We all know about “the three R’s”: readin’, ‘ritin’, and ‘rithmetic. I always assumed it was an old wheeze making fun of people who couldn’t spell, but it seems it was started by an English politician who actually couldn’t spell, or at least wasn’t thinking about spelling when he said it; in this Wordorigins.org thread about the expression, Dr. Techie quoted the OED as saying “The phrase is said to have originated in a toast proposed c1807 by the English banker and politician Sir William Curtis (1752-1829)” and gave this citation as evidence:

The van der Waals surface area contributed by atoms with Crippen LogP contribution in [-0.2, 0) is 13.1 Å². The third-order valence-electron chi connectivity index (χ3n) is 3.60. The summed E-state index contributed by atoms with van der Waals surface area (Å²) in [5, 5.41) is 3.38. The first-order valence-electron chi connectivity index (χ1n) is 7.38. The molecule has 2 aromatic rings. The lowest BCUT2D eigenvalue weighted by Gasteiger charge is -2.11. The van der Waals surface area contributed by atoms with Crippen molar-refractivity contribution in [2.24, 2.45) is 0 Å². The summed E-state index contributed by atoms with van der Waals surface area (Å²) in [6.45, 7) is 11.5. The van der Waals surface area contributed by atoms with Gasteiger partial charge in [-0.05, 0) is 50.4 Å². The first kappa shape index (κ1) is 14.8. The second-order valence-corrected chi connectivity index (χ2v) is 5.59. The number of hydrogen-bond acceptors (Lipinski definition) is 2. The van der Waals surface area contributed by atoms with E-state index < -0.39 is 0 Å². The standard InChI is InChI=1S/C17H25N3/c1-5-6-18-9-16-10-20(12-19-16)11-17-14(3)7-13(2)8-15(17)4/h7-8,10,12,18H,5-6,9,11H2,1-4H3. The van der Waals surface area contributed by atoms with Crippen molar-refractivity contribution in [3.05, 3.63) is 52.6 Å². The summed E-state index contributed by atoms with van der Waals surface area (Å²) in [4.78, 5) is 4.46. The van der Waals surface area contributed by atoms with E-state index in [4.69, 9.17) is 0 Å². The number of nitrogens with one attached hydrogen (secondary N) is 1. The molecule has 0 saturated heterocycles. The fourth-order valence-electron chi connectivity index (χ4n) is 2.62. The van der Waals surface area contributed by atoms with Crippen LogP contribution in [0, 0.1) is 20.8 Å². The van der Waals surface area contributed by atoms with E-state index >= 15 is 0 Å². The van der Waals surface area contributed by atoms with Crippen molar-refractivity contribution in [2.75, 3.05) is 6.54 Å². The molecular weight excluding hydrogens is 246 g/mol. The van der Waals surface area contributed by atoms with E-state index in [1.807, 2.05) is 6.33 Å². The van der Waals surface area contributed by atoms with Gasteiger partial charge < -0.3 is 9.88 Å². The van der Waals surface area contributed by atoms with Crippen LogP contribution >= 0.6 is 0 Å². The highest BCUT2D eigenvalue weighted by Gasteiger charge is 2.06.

1825 Mirror of Lit. 29 Jan. 75/1 It has been very much the fashion amongst a class of persons to attribute to Sir W. C. certain bulls… He is charged with having given, at public dinners, the following toasts:—‘The British tars of Old England’. ‘A speedy peace, and soon.’.. ‘The three R’s—Reading, Writing, and Rithmetic’.
As I said in response:
Interesting: if that’s true, it didn’t originate as a conscious joke but as a “bull” (i.e., “an expression containing a manifest contradiction in terms or involving a ludicrous inconsistency unperceived by the speaker”). Just as Sir William didn’t notice that “soon” didn’t add anything to “speedy,” he didn’t notice that two of the three “Rs” didn’t actually start with the letter r.